Some Travel Advice from Jeff Curto:

General Advice

  • Don't try to do or see too much - One mistake that I think a lot of people make is trying to do too much or to see too many things. Think about trying to see your own country in one fell swoop; or even trying to see "all" of the major U.S. city you are most familiar with in just one day. It can't be done. Instead, concentrate on seeing a few things and seeing them well. Take your time and relax; you are on vacation after all. This strategy includes hopping from one town to another too often. If you move from one hotel to another every night, about half of each day will be consumed by packing, traveling, finding the "new" place, checking in, unpacking, etc. Instead, consider staying in one place for a few days. You'll get a better flavor of the place and be more relaxed, too. Don't make checking an item off a list a substitute for getting a feel for the spirit of a place.
  • Get Up Early, Stay up Late - The light is so beautiful in the morning, and the crowds that throng to popular places don't arrive until after they've had a proper breakfast. Getting up early gives you quiet time in a place that you can't get any other way. Staying up late assures you that you won't miss the wonderful social time that Italians have late in the evening. You also will be more tempted to eat your evening meal when Italians do; sometime around 8:00PM or later. Of course, this means that you might want to reserve some time in the afternoon to have a nap; always a good idea in the heat of the day, anyway.
  • Get off the Beaten Track - Generally speaking, the farther you get away from large towns and cities, the more "pure" your Italian experience will be. Think about where you live and about whether a visitor to your part of the world would get a good understanding of where you lived by visiting the nearest large city. I am not suggesting that you ignore the amazing large and popular cities in Italy, but rather that you balance a visit to, say, Florence with a few days in the Tuscan countryside. In other words, watch where the crowds go and then walk or drive in the opposite direction.
  • Don't try to keep up with Italian drivers - The best way to get off the beaten track is to drive a car. Bumping along a narrow dirt road in Italy is a wonderful thing and finding that little out-of-the-way chapel or the roadside pizzeria that will never appear in any guidebook is like finding buried treasure. This freedom comes with a price in that Italian drivers are usually better at the craft of driving a car than we are. They are more accustomed to high speeds, are better at car control and are more aware of what their cars can and cannot do. Be cautious and respectful and stay in the right lane (Italians always use the left lane only for passing). Be careful when you pass slower traffic because that little speck in your rearview mirror can become a thundering Alfa, BMW or Mercedes in a matter of seconds when it is traveling at over 150 MPH.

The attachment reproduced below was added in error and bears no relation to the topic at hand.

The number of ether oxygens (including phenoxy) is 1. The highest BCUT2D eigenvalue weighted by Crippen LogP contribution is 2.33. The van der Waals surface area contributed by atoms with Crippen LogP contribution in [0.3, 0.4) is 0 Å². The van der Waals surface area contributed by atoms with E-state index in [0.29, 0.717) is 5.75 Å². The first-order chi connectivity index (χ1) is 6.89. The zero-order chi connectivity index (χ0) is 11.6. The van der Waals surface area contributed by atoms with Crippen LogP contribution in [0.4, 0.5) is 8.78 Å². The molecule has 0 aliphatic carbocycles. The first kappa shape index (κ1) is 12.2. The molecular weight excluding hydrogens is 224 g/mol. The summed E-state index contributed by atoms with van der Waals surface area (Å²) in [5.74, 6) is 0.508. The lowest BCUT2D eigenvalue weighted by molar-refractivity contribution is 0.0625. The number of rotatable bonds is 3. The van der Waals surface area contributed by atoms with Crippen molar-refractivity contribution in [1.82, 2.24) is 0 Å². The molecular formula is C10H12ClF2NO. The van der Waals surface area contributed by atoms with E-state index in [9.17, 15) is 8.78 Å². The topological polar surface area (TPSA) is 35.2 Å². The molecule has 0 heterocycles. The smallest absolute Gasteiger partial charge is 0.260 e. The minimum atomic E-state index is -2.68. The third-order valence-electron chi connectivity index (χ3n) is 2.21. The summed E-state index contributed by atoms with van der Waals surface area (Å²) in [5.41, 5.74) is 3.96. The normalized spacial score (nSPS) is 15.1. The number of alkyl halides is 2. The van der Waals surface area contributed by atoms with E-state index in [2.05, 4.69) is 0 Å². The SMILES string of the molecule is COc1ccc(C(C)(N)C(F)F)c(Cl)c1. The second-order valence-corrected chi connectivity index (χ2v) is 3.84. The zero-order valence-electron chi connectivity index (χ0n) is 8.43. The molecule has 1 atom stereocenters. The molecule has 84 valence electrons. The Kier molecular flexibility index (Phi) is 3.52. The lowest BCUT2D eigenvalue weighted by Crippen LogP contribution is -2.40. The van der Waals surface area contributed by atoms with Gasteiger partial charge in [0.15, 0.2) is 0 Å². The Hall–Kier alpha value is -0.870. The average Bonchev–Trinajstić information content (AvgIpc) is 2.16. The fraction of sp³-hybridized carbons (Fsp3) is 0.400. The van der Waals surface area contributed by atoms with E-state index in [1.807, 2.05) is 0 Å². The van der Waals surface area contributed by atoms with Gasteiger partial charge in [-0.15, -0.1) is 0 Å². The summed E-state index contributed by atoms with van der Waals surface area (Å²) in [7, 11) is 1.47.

• Look for Agriturismo accommodations - "Agriturismo" is an Italian concept that makes clean, pleasant rooms available in farm or other country houses. It's a great way to get a sense of how people live get to see the way an Italian farm works, and it also happens to be a very inexpensive way to stay.
  • Eat where locals eat - Italy offers one of the most satisfyingly wonderful gastronomic cultures on earth. You can eat well (really well) almost anywhere.I frequently ask people where I am staying where they go out to eat.. Asking the desk clerk works, but asking the gardener is even better. I ask them where they would take their families for a meal, or where they would go when they want a good meal. What you'll find is that you can eat great food for small money. Even if you are too timid to ask someone, see if you can figure out where local folks eat by going a bit out of the way (see "beaten track" above) and looking for local cars or foot traffic.
  • Learn a bit of Italian - Italians know that, unlike English or Spanish, their language is not very popular worldwide. Many contemporary Italians speak English and speak it well. This is especially true in larger cities and more touristy towns. Still, if you want to get on an Italian's good side (and be a polite traveler, as well) it pays to learn a bit of Italian before you go. Take a class, borrow or buy some language tapes or obtain a book of common phrases and vocabulary words and commit some of the beautiful Italian language to memory. The Italians you meet will be pleased that you've at least tried to fit in to their culture and you'll feel better about yourself.
  • Buy stuff at supermarkets - If you want to buy things like bottled water or wine, cheese, bread and sausage for a picnic, you'll save a lot of money by going to supermarkets instead of the smaller shops. COOP is one of the largest chains, and you'll find them nearly everywhere. Plus, it's really fun to see how large the pasta aisle is! The flip side of this is that when you're in a small town, assembling a meal from separate visits to the wine shop, the bread shop, the cheese shop and the meat shop can be a lot of fun and very different from the way you probably buy food at home.
  • Eat gelato as often as possible - To say that gelato is "ice cream" is to do it a supreme disservice. I'm not sure how they do it, or why we can't seem to make a similar product in the US, but Italian gelato is one of the greatest pleasures in the entire country. A serving of gelato can turn even the most disgruntled tourist into a calm and relaxed citizen of Italy. Eat it as often as you are able.